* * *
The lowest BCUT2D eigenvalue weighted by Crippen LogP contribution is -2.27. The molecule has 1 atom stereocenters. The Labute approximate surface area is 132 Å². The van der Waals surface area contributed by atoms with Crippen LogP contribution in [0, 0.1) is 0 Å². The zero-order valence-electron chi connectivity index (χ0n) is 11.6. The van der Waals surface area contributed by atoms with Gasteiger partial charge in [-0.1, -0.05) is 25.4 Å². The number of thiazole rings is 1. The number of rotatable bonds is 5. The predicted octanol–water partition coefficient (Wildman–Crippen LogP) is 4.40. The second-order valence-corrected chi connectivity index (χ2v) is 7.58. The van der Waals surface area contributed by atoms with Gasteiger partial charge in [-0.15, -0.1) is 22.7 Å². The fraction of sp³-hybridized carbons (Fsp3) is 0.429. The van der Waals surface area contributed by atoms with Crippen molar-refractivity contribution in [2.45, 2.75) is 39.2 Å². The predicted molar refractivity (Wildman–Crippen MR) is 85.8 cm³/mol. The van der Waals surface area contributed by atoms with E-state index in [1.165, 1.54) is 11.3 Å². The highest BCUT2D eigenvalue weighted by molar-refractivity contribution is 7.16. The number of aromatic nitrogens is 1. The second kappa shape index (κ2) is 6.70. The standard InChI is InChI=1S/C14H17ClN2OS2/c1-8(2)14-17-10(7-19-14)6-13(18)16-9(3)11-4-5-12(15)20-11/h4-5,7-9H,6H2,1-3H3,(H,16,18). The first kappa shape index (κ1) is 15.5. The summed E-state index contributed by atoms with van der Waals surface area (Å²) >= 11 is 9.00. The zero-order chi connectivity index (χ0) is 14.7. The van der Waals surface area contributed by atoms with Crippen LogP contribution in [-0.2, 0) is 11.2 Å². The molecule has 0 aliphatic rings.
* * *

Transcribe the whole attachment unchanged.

The lowest BCUT2D eigenvalue weighted by Crippen LogP contribution is -2.27. The molecule has 1 atom stereocenters. The Labute approximate surface area is 132 Å². The van der Waals surface area contributed by atoms with Crippen LogP contribution in [0, 0.1) is 0 Å². The zero-order valence-electron chi connectivity index (χ0n) is 11.6. The van der Waals surface area contributed by atoms with Gasteiger partial charge in [-0.1, -0.05) is 25.4 Å². The number of thiazole rings is 1. The number of rotatable bonds is 5. The predicted octanol–water partition coefficient (Wildman–Crippen LogP) is 4.40. The second-order valence-corrected chi connectivity index (χ2v) is 7.58. The van der Waals surface area contributed by atoms with Gasteiger partial charge in [-0.15, -0.1) is 22.7 Å². The fraction of sp³-hybridized carbons (Fsp3) is 0.429. The van der Waals surface area contributed by atoms with Crippen molar-refractivity contribution in [2.45, 2.75) is 39.2 Å². The predicted molar refractivity (Wildman–Crippen MR) is 85.8 cm³/mol. The van der Waals surface area contributed by atoms with E-state index in [1.165, 1.54) is 11.3 Å². The highest BCUT2D eigenvalue weighted by molar-refractivity contribution is 7.16. The number of aromatic nitrogens is 1. The second kappa shape index (κ2) is 6.70. The standard InChI is InChI=1S/C14H17ClN2OS2/c1-8(2)14-17-10(7-19-14)6-13(18)16-9(3)11-4-5-12(15)20-11/h4-5,7-9H,6H2,1-3H3,(H,16,18). The first kappa shape index (κ1) is 15.5. The summed E-state index contributed by atoms with van der Waals surface area (Å²) >= 11 is 9.00. The zero-order chi connectivity index (χ0) is 14.7. The van der Waals surface area contributed by atoms with Crippen LogP contribution in [-0.2, 0) is 11.2 Å². The molecule has 0 aliphatic rings.